The Haunting by Alan Titchmarsh
I've read a few of Alan Titchmarsh's books before, and I enjoy his easy-to-read style. So when my son sent me this book for my birthday I was delighted. The blurb talks about a novel told in two time frames, with a genealogy element - right up my street. In fact that pretty much describes my own completed novel. So I looked forward immensely to reading it and it was allowed a major queue jump.
In the historical story, maid servant Anne Flint is witness to a tragic accident, and is then abducted. She gets away from her abductor and is subject to more adventures before finally getting back to the Hampshire village where she'd worked.
In the contemporary story, Harry Flint gives up his job as a teacher, moves into a tumbledown cottage in a remote part of Hampshire and researches his ancestors. Next door to the cottage, in an old mill, lives Alex Overton, a young widow who soon catches Harry's eye. She's got secrets of her own. Inevitably the two fall in love.
I enjoyed this story, and it's definitely easy to read. However, and it is a big however, (spoiler alert) the plot relies entirely on coincidence. Not one, but several. Harry, Alex and Harry's best mate all turn out to be descendants of the characters in the historical story. Alex just happens to be living in the mill where Anne Flint spent her last days. Harry's best mate's ancestors owned the mill, and he just happens to have a diary from 1816. In the historical story, when Anne Flint is on the run in Portsmouth, her employer's son just happens to come across her. And so it goes on. This felt like lazy plotting to me. Each event ought to occur naturally out of what's come before. If people are researching the past, they should need to actually research it, not have a diary with all the detail just handed to them. I felt quite annoyed by this in the end. My own two time period genealogical novel has no such coincidences in it.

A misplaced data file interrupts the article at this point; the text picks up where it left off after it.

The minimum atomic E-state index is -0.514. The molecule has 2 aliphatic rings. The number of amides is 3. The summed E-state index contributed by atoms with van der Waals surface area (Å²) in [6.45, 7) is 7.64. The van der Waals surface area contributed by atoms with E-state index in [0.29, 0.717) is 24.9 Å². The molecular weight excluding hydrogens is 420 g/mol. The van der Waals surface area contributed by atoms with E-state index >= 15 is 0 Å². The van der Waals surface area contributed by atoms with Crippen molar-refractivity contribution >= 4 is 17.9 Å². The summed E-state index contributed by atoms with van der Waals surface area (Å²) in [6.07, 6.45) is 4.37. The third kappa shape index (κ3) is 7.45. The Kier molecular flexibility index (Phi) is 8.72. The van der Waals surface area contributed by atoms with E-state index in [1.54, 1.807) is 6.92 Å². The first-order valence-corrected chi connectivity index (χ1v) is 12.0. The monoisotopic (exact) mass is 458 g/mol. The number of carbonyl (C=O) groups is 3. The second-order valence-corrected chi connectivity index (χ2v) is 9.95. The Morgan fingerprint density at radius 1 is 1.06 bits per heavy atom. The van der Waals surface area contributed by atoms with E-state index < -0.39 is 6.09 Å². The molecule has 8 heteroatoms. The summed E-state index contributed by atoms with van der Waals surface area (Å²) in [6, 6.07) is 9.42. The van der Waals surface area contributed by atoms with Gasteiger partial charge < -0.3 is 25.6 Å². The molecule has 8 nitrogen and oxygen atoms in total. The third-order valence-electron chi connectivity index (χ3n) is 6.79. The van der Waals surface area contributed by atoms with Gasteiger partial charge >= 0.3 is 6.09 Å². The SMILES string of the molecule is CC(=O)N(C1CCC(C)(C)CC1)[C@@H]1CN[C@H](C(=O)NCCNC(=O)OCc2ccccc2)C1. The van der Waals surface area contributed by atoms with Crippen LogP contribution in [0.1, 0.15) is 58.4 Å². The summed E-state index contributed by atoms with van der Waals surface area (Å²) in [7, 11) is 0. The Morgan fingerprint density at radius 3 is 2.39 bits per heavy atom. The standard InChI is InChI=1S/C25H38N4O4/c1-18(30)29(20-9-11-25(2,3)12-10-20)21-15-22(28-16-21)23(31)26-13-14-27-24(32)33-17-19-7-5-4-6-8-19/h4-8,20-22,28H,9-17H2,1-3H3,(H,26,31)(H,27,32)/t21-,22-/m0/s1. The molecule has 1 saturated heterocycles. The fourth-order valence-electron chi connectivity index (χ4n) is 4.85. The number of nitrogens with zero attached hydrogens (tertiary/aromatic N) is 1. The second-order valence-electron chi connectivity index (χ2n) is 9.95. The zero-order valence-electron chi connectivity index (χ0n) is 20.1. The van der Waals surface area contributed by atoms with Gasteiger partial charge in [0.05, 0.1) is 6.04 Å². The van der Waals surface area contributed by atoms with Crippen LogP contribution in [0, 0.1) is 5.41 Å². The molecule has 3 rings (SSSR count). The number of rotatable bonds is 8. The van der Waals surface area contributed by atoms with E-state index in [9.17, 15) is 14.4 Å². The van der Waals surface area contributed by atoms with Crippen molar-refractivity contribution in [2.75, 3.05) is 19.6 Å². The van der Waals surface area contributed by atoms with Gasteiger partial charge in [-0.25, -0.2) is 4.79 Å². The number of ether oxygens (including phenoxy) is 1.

Recommended as an easy read but don't expect to be blown away by the clever plot.